- The Washington Times - Friday, August 2, 2019


Radio giant Michael Savage, who’s been outright banned from the United Kingdom for 10-plus years, sent, through his attorney, an open letter to Prime Minister Boris Johnson asking him to reverse course and toss out the ban.

And indeed Johnson should.

It’s high time these ridiculous claims leveled in 2009 against Savage — an icon of American media, a friend to the cause of the patriot — be removed.

Apologies, even, are in order.

It was in May of 2009 when Home Secretary Jacqui Smith added Savage’s name to a list of supposed dangerous individuals — a list of 22 that included radical Islamic preachers, terrorist-types, Russian gangsters and other noted haters. And if that’s not bad enough, consider this: Smith shielded six names on the list for intelligence reasons — but publicly announced the other 16 as part of her naming and shaming game.

Among the named and shamed? Savage. For the supposed crime of promoting hate. For the supposed crime of “unacceptable behavior” possibly leading to “inter-community violence.”

That’s bureaucrat code for “telling uncomfortable truths.”

This is what Smith told a television interviewer at the time of release of her list: “It’s important that people understand the sorts of values and sorts of standards that we have here, the fact that it’s a privilege to come and the sort of things that mean you won’t be welcome in this country,” the Los Angeles Times reported, in 2009.


Can you say Anjem Choudary?

True, this fiery preaching sponsor of radical Islamism was born in Britain. But given his danger to the British people — described by even the left-leaning, politically correct BBC as “inviting support for Islamic State” — shouldn’t Choudary have at least been forced to finish his full 5½-year prison sentence?

“Radical Preacher Who Supported Islamic State Is Freed in U.K.,” the Wall Street Journal reported in October.

The guy headed up a network, ALM, that pressed for Sharia law, for crying out loud — a network that was banned after the 2005 terror attacks in London, no less. Now he’s free. Facing, as The New York Times put it, “strict controls” and government oversight.

But free.

Still “genuinely dangerous” to his fellow British fellows, warned his prison overseer Rory Stewart, back in September. But free.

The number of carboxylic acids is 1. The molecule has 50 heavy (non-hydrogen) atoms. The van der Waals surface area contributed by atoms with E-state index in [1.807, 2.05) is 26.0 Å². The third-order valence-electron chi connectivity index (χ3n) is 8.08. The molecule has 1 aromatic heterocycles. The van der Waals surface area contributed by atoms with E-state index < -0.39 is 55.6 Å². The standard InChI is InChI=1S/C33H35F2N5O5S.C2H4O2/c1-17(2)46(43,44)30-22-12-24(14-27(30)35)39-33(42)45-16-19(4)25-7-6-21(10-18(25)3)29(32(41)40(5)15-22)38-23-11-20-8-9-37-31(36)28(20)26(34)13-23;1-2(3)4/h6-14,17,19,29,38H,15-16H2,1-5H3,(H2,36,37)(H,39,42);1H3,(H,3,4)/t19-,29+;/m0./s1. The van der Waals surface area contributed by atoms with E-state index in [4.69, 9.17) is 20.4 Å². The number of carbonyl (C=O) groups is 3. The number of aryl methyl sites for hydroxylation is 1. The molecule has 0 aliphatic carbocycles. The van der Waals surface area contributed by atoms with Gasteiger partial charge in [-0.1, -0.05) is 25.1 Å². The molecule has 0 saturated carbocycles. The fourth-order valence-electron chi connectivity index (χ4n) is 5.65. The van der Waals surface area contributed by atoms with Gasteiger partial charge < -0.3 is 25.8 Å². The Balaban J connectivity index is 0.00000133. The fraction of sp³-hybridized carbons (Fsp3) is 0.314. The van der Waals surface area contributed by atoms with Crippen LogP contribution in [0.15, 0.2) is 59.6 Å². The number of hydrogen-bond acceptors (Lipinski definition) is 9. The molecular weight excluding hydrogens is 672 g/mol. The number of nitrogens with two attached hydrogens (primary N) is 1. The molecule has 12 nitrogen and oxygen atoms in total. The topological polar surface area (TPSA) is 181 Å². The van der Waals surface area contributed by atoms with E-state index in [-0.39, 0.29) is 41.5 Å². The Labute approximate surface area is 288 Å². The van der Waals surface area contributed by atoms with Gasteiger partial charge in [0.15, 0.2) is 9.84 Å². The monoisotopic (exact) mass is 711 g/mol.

And then there’s Michael Savage.

Author of numerous best-sellers, including “Banned in Britain”; winner of numerous radio and podcast accolades; coiner of the “borders, language, culture” phrase that says it all — grouped together with the likes of white supremacists and anti-gays and those with terrorist bents. Not Free to even enter the country.

The optics just aren’t good.

The OK-Choudary, Not-OK-Savage message just doesn’t sit well.

As Savage’s attorney, Daniel Horowitz, wrote in a letter to Johnson that was emailed to The Washington Times: “Dr. Savage has been President Trump’s frequent guest at the White House, it is anomalous that he is banned from your house, the entirety of Great Britain. The ban has stood in place for a decade. Now is the time to lift the ban and take a stand for the rights of free speech that have come under assault in the land of the Magna Carta.”

Absolutely. On the one hand, if a dangerous nutcase like Choudary can stay in Britain, even under government surveillance, even with the warnings and cautions about his continuing dangers to the nation, then it’s utterly indefensible that a patriotic American like Savage should still be denied entry.

On the other hand, it’s mind-boggling someone like Savage was ever barred from the United Kingdom in the first place.

Savage may not speak the comfortable truths. Savage may to this day irk the powerful and the mighty by pointing, for all of the radio world to hear, to their hypocrisies and evils and elitist deeds and corrupt acts. But truth-telling is not a crime. Not even in the United Kingdom.

And you know what? God save the world the day it becomes one.

For this reason — for the stand for truth — Savage must be granted entry to the United Kingdom.

• Cheryl Chumley can be reached at [email protected] or on Twitter, @ckchumley.

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